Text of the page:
By Matt Caputo
By Devon Maloney
By Chris Chafin
By Village Voice
By Katie Moulton
By Hilary Hughes
By Gili Malinsky
By Bob Ruggiero
There is but one reason why John Mayer will always be John Mayer, and that's because John Mayer is the only one who can do John Mayer. Which is not to say he's an original, as much as that the Berklee School of Music chops John Mayer flashed on his 2001 debut, Room for Squares, can't be translated via a subway busker's fakebook. So, whereas the '70s singer-songwriter tradition churned out material that provided the most efficient means for a vocabulary-deprived young man to feign sensitivitynot to mention scoring copious amounts of tailany swoon that John Mayer inspires won't ever be soaked up by some two-chord acoustic-strumming putz in a burlap poncho.
But his appeal isn't simply about being more cherubic, and less fraught, than Cat Stevens or James Taylor or Paul Simon. Fact is, Mayer isn't cut from a dormitory troubadour cloth at all. Rather, he's the product of an era where guitar-school pedigree alone can't possibly cross over to pop stardom. But that's not to say he's restrained from a persona that's completely and utterly full of itself.
All those sweet nuthins heaved on "Your Body Is a Wonderland" were about his gratification, seebesides, a gal ain't gonna provoke that deluge of boudoir aphorisms by showing off her hipbone in public. A song title like that couldn't possibly work as a construction-worker catcall.
Modesty gets damned, however, for the first single from Heavier Things"Bigger Than My Body," a ham-handed, palm-chafing, kitten-killing, unsaturated wank with plenty of licks, none of which are directed at open wounds. Unlike Dashboard Confessional's Chris Carrabba, Mayer offers no hypersensitive melodrama for the sorority sisters to chant along with. His watered-down Stevie Ray Vaughan side makes him less reprehensible than dehydrated coyotes like Pete Yorn or Elliott Smith, aligning instead with the imperious smirk of Dave Matthews or David Gray, only with a full head of hair. Yet, this 10-song disc leaves one wishing that Mayer disposed of the deep-diaphragm incantations on half its tracks in favor of spacious instrumentals, even if such a tactic would counter the historical dilemma faced in marketing any fretboard fetishist to the masses. Whether he's staring down breakup-induced despair ("Split-Screen Sadness") or pondering the day he gets divorced ("Homelife"), sometimes the words get in the way. While he's technically adept at playing the blues, it's perfectly clear the only heartache Mayer knows how to emote comes the morning after a night of hearty partying. But would a fella this cute really be that disingenuous?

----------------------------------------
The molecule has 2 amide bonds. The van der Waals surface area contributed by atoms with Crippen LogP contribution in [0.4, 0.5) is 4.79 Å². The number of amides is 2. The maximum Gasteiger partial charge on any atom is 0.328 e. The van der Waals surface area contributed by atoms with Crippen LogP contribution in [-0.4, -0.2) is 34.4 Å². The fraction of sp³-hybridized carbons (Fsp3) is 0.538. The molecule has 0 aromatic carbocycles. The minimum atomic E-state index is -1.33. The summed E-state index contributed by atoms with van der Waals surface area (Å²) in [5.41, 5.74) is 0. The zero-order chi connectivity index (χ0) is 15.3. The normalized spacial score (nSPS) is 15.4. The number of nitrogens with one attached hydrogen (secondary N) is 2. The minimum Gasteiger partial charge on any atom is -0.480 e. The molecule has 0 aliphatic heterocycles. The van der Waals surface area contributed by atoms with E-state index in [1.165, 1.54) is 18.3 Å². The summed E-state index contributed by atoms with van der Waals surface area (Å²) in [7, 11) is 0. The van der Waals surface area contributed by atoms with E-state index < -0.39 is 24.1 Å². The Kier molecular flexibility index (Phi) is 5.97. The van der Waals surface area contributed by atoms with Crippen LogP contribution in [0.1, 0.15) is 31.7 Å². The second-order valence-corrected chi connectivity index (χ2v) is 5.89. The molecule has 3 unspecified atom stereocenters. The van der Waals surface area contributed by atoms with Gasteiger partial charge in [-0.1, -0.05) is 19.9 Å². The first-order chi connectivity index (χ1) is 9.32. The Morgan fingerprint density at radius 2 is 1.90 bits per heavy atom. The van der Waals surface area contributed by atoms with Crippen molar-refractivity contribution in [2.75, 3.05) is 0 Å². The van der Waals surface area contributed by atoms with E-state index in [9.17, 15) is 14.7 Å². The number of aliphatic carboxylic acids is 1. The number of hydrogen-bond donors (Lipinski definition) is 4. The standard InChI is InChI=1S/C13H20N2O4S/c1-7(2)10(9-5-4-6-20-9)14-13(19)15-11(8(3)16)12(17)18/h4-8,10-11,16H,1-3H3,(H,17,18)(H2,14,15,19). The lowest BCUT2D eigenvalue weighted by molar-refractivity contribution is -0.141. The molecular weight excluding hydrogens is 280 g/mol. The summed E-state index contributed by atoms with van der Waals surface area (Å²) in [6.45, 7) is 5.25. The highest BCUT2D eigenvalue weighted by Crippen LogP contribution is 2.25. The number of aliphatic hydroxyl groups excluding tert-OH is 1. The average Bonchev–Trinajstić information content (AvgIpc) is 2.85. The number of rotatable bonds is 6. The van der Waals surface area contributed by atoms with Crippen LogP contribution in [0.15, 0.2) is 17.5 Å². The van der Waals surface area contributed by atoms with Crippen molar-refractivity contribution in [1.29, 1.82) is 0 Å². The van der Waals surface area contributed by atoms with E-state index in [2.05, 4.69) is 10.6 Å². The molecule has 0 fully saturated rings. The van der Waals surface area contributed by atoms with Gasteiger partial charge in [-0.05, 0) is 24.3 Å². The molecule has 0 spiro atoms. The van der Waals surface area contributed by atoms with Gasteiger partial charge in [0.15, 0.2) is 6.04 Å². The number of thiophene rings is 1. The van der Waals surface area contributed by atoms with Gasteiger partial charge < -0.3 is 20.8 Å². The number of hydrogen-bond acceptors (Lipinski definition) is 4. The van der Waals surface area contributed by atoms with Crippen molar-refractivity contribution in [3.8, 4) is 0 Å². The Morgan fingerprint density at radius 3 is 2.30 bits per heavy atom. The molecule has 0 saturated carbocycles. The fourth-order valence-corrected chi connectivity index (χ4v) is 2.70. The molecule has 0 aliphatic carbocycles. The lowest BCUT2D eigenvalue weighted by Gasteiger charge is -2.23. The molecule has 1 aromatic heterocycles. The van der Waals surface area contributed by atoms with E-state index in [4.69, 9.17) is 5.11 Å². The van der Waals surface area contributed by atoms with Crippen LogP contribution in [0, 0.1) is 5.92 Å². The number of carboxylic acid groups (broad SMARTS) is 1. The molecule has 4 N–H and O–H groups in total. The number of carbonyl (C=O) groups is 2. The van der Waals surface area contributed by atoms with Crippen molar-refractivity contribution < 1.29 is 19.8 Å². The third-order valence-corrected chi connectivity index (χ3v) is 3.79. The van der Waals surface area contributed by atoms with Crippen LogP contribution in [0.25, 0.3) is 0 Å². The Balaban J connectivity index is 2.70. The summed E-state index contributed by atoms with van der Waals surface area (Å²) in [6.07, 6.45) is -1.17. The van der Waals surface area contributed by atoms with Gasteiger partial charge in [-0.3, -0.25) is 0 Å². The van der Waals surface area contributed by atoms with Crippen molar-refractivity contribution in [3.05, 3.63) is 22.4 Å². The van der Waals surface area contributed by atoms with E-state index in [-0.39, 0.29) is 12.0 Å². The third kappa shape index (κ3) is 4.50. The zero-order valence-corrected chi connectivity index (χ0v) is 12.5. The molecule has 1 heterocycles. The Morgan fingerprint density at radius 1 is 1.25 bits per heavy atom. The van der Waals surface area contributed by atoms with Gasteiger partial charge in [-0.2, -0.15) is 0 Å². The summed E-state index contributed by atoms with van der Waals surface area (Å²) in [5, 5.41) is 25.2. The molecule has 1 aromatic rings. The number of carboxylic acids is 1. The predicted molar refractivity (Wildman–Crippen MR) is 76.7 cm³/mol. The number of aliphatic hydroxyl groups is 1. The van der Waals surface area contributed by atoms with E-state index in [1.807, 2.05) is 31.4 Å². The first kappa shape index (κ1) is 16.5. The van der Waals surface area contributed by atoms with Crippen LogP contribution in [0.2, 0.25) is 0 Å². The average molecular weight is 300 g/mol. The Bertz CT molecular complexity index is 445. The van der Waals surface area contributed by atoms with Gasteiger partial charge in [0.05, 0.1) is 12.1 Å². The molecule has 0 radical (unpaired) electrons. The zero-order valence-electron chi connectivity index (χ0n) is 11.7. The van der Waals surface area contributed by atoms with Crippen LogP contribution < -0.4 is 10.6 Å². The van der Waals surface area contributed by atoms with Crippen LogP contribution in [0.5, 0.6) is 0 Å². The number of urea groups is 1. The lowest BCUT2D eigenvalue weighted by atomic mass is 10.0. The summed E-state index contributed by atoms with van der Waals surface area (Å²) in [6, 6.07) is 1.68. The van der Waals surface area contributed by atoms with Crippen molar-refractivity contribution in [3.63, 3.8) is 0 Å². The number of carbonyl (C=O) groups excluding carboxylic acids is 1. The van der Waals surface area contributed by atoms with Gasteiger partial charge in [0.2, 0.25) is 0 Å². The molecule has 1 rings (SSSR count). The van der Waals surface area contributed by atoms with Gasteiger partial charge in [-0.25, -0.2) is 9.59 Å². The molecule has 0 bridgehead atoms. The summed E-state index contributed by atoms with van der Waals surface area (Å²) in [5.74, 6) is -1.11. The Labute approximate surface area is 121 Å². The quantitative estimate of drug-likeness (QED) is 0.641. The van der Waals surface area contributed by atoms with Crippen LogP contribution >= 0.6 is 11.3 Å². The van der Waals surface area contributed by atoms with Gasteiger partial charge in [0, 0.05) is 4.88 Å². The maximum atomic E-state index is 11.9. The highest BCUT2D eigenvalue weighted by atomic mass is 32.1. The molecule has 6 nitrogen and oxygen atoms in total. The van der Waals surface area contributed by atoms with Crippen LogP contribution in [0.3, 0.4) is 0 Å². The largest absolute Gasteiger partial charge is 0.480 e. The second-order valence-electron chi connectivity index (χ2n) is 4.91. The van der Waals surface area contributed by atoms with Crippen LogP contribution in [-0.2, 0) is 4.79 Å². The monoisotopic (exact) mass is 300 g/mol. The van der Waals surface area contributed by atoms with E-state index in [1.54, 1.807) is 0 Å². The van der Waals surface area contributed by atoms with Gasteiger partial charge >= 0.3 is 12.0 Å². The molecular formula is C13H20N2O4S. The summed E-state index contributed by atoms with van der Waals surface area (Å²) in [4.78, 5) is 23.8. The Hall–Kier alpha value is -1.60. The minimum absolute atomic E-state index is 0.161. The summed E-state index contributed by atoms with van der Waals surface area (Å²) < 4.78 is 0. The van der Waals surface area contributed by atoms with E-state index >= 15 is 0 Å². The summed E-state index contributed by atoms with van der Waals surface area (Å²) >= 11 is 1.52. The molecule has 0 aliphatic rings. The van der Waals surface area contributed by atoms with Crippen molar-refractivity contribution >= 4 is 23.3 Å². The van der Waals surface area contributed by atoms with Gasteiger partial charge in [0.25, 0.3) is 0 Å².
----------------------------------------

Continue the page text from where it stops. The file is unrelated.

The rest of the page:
So unexpectedly, what a generation ago might've streamed under the rickety bridge between smooth jazz and new ageor Steve Miller and Boz Scaggshas become perfectly positioned for the teenpop fallout. The first widely heard ditty from Mayer, "No Such Thing," rousted about holding bittersweet expectations for one's high school reuniona lyrical premise that'd only hold water with a certain age group in a stubborn job market. While the thematic schematic of Heavier Things packs enough languor to brace his adoring audience for the imminent sucker punch of a quarter-life crisis, it doesn't mean Mayer is done with smug.
For that reason, "Daughters" boasts an intriguing themea sideways "Cat's in the Cradle" casting an evil eye toward parental units who've downloaded their grief on girls who, in turn, are inevitably smitten by the kind of rock star John Mayer represents. Which is to say a dude who can at least pretend to grasp the concept of contemplation, even if he'd rather be noodling on the Stratocaster than filling the emotional holes carved by a deadbeat dad. Little do Mayer's most ardent adorers yet know, but the biggest problem with falling for a guy who'd rather not deal with baggage is that he's got a massive ego of his own still left to unpack. Heavier things, indeed.